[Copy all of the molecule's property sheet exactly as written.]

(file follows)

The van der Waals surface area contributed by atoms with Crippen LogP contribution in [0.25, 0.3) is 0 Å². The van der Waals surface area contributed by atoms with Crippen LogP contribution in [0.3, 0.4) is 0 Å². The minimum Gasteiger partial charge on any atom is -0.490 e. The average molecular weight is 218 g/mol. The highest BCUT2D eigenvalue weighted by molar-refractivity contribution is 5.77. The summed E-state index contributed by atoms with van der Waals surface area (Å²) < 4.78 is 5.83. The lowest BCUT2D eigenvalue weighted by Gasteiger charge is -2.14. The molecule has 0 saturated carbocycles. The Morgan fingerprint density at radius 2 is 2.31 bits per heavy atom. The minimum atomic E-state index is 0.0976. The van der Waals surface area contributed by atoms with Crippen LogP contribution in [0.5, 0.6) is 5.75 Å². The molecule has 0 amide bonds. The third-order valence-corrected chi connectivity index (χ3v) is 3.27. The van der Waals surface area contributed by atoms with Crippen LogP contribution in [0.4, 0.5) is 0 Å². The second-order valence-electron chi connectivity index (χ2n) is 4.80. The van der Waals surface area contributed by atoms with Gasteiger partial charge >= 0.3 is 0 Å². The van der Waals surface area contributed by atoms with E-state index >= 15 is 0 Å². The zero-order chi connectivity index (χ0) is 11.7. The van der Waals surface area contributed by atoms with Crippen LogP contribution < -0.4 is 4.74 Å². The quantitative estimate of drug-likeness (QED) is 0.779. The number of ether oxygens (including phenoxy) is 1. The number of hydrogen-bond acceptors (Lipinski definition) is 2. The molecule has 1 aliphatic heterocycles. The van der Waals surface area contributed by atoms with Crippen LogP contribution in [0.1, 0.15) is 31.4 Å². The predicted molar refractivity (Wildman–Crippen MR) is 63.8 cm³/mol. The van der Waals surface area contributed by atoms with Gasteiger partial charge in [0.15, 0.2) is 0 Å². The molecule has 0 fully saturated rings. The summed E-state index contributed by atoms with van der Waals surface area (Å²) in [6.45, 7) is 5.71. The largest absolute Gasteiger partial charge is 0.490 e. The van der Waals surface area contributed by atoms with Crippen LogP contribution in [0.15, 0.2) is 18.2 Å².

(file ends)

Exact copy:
The van der Waals surface area contributed by atoms with Crippen LogP contribution in [0.25, 0.3) is 0 Å². The van der Waals surface area contributed by atoms with Crippen LogP contribution in [0.3, 0.4) is 0 Å². The minimum Gasteiger partial charge on any atom is -0.490 e. The average molecular weight is 218 g/mol. The highest BCUT2D eigenvalue weighted by molar-refractivity contribution is 5.77. The summed E-state index contributed by atoms with van der Waals surface area (Å²) < 4.78 is 5.83. The lowest BCUT2D eigenvalue weighted by Gasteiger charge is -2.14. The molecule has 0 saturated carbocycles. The Morgan fingerprint density at radius 2 is 2.31 bits per heavy atom. The minimum atomic E-state index is 0.0976. The van der Waals surface area contributed by atoms with Crippen LogP contribution in [0.5, 0.6) is 5.75 Å². The molecule has 0 amide bonds. The third-order valence-corrected chi connectivity index (χ3v) is 3.27. The van der Waals surface area contributed by atoms with Crippen LogP contribution in [0.4, 0.5) is 0 Å². The second-order valence-electron chi connectivity index (χ2n) is 4.80. The van der Waals surface area contributed by atoms with Gasteiger partial charge >= 0.3 is 0 Å². The van der Waals surface area contributed by atoms with E-state index >= 15 is 0 Å². The zero-order chi connectivity index (χ0) is 11.7. The van der Waals surface area contributed by atoms with Crippen LogP contribution < -0.4 is 4.74 Å². The quantitative estimate of drug-likeness (QED) is 0.779. The number of ether oxygens (including phenoxy) is 1. The number of hydrogen-bond acceptors (Lipinski definition) is 2. The molecule has 1 aliphatic heterocycles. The van der Waals surface area contributed by atoms with Crippen LogP contribution in [0.1, 0.15) is 31.4 Å². The predicted molar refractivity (Wildman–Crippen MR) is 63.8 cm³/mol. The van der Waals surface area contributed by atoms with Gasteiger partial charge in [0.15, 0.2) is 0 Å². The molecule has 0 fully saturated rings. The summed E-state index contributed by atoms with van der Waals surface area (Å²) in [6.45, 7) is 5.71. The largest absolute Gasteiger partial charge is 0.490 e. The van der Waals surface area contributed by atoms with Crippen LogP contribution in [0.15, 0.2) is 18.2 Å².